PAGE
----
The Intel/Apple "Thunderbolt" technology is sexy has heck. It's not the 10gbps speed (being only slightly faster than USB3 5-gbps), but the fact that it exports raw PCIe signals.
But it's a bit flaky. I just bought an Apple 27 inch "Thunderbolt" display to go with the new MacBook Air I just ordered online. Apparently, like many other people, I'm getting an intermittent failure with the screen frequently going black.
Tech-support was pretty clueless, with me explaining to them how to diagnose the problem, such as going to the "System Report" to see what the Thunderbolt controller thinks is attached.
Even worse, they didn't suggest the solution I came up with. Instead of using the built-in "input" cable in the display, I grabbed a normal Thunderbolt cable and connected to the "output" of the display (the output is for daisy chaining to a second monitor, or for hooking up other Thunderbolt devices like RAID arrays).
Had this been a normal display, or normal USB, then connecting to the output would not work. The electrical signals wouldn't work, and the connectors wouldn't match. But this is Thunderbolt, and this sort of thing actually works just fine. There's really no excuse for such interfaces not to be bidirectional.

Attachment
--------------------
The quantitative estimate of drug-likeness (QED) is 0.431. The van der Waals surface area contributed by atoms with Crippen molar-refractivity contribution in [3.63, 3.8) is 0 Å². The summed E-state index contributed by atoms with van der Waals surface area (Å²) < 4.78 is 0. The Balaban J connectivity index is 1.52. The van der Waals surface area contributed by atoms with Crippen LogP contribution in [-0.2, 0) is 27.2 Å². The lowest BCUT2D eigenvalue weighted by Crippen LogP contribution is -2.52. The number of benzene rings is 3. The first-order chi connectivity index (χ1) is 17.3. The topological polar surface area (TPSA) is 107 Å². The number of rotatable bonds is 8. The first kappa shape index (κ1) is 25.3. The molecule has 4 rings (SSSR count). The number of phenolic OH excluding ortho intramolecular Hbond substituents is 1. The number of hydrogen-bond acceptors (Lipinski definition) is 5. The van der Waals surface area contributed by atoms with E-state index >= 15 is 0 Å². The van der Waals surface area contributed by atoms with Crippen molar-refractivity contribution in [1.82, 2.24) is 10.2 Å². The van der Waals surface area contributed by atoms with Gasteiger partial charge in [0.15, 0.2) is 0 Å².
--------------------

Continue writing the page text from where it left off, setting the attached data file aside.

The standard script when calling about a Thunderbolt display problem should be "Do you have a second cable? Can you connect it to the output port and see what happens?". It's the cable that is the most frequent cause of Thunderbolt problems, you'd think they'd have this worked out by now.
Even after a full year, tech support and the Apple "geniuses" are still pretty clueless about the technology. Two "geniuses" confirmed that the display would work even with non-Thunderbolt DisplayPort connections, which turns out to be false.
When I return it tomorrow, I'm still undecided what I'm going to do. Do I replace with another Thunderbolt display that's likely to have other flaky problems? Or do I just get the non-Thunderbolt display, which costs the same, but works over normal DisplayPort instead? I'm a sucker for sexy, new, but unstable tech, so I'm probably just going to replace it with a monitor that works.
I resisted my techno-lust and ended up getting the non-Thunderbolt display in exchange (they cost the same). It came down to the fact that I couldn't think of a single good reason to have the Thunderbolt display, but good reason to have the plain DisplayPort version: it works with older computers. I'm typing this on the new monitor with my older Core2 pre-Thunderbolt MacBook Air, and the monitor also works with my Radeon HD 7970 password cracking box. While I'm using this monitor almost exclusively to dock the new MacBook Air arriving Monday, such backwards compatibility is important.
I mentioned to the "Geniuses" how I got the Thunderbolt display to work, using a separate cable to connected to the "output" port. They were all surprised at this. Seems like this is something that Apple should train people on, as it would help diagnose a lot of problems.